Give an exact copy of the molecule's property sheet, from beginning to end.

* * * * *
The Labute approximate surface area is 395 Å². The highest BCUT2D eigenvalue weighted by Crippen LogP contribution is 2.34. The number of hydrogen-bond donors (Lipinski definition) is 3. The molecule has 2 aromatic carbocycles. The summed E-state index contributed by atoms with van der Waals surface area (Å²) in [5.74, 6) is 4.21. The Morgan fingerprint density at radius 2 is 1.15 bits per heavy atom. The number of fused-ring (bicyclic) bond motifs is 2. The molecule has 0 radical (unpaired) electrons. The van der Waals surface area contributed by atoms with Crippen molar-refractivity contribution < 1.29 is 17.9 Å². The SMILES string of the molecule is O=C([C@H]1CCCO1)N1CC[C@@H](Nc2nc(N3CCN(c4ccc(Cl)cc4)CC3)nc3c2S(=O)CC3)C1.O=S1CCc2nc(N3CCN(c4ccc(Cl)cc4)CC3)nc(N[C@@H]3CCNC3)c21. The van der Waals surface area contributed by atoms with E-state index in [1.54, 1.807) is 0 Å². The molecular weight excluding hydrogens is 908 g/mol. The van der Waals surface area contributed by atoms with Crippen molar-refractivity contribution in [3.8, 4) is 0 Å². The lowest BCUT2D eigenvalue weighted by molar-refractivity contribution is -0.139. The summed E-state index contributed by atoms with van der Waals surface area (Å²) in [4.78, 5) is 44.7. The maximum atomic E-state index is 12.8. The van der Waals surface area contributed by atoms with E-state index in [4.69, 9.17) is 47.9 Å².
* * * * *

The Labute approximate surface area is 395 Å². The highest BCUT2D eigenvalue weighted by Crippen LogP contribution is 2.34. The number of hydrogen-bond donors (Lipinski definition) is 3. The molecule has 2 aromatic carbocycles. The summed E-state index contributed by atoms with van der Waals surface area (Å²) in [5.74, 6) is 4.21. The Morgan fingerprint density at radius 2 is 1.15 bits per heavy atom. The number of fused-ring (bicyclic) bond motifs is 2. The molecule has 0 radical (unpaired) electrons. The van der Waals surface area contributed by atoms with Crippen molar-refractivity contribution < 1.29 is 17.9 Å². The SMILES string of the molecule is O=C([C@H]1CCCO1)N1CC[C@@H](Nc2nc(N3CCN(c4ccc(Cl)cc4)CC3)nc3c2S(=O)CC3)C1.O=S1CCc2nc(N3CCN(c4ccc(Cl)cc4)CC3)nc(N[C@@H]3CCNC3)c21. The van der Waals surface area contributed by atoms with E-state index in [1.54, 1.807) is 0 Å². The molecular weight excluding hydrogens is 908 g/mol. The van der Waals surface area contributed by atoms with Crippen molar-refractivity contribution in [3.8, 4) is 0 Å². The lowest BCUT2D eigenvalue weighted by molar-refractivity contribution is -0.139. The summed E-state index contributed by atoms with van der Waals surface area (Å²) in [4.78, 5) is 44.7. The maximum atomic E-state index is 12.8. The van der Waals surface area contributed by atoms with E-state index in [4.69, 9.17) is 47.9 Å².